Back at the house it was time for a nap, and I browsed in the many interesting plant books that were lying around (I came across a fascinating book on SA parasitic plants). A small dinner, some wine and the burning wood in the open fireplace helped to take off the edge of the chilly night, and the stories about people and places that Wim knows from his work and travels kept me awake past midnight. Illustrious is a word that comes to mind!

Next day Sunday Wim took me to Vergelegen (meaning ‘out of the way’). This is yet another mind-blowing estate near Somerset West, and is considered one of the most beautiful estates in the world! Build in 1701 by many slaves from all over the territory of the Dutch West India Company, it has orchards and vineyards filling a whole valley.

The main axis allows your view to go all the way from the mountains, through the orchards, cutting the octagonal main corral (now the main garden) in half, right through the center of the symmetrical house and past the old camphor trees, into the Camellia collection and the woods with the river flowing by…Grand!

The 300 years old camphor trees (Cinnamomum camphora) in front of the main homestead are declared National Monuments, and they are truly monumental! These are not indigenous, but originally from Asia, where they are cultivated for camphor and timber production.

Walking around further we admired a moderately old but very hallow oak, and an absolute magical Podocarpus. This tree’s age is also estimated around 300 years, and its multiple stems, and branches wind and twist and bend along the ground. And further out, a perfect circle of seedlings surrounds the old tree, forming the most magical fairy ring you can find.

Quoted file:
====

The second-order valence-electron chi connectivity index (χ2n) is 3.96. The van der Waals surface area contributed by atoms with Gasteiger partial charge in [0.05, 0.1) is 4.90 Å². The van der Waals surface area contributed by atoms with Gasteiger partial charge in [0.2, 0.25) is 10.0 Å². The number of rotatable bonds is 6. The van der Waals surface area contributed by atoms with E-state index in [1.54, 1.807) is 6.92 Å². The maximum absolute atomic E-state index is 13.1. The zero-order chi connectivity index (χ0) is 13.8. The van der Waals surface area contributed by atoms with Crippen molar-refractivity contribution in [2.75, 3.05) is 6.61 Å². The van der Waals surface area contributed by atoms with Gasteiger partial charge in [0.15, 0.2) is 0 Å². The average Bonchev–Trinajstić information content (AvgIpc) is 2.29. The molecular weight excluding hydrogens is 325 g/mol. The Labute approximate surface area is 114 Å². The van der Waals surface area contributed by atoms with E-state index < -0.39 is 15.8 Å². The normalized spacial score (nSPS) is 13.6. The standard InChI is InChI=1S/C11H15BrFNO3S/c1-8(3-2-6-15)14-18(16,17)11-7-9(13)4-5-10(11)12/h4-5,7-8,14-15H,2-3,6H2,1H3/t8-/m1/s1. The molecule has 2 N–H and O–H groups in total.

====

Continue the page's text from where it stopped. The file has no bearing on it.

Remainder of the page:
The buildings in comparison are rather small and modest in dimension, and simple in layout and design but exquisite and filled with many valuable antiques the different owners acquired throughout the centuries.

This is the old farm/slave bell under the camphor trees - a not so distant reality.

Now the estate belongs to a large mining company, the Anglo American plc group, which has some Oppenheimer sitting on his main board of directors, who took special interest in this place. On the guest list one will find (besides of the Oppenheimers) the Queen, Nelson Mandela, the Clintons, and me.

Again Wim knew almost everybody, and introduced me to the chief horticulturist who happened to lunch with the camellia hybridizer who had donated his collection a couple of years earlier to Vergelegen. With them was an American woman microbiologist who I had an interesting exchange about chromosome counting.

We had a lovely and elegant lunch on the terrace (more wine of course), talking more travels and plants, and when I took off to head back towards Cape Town I felt positively elevated and inspired.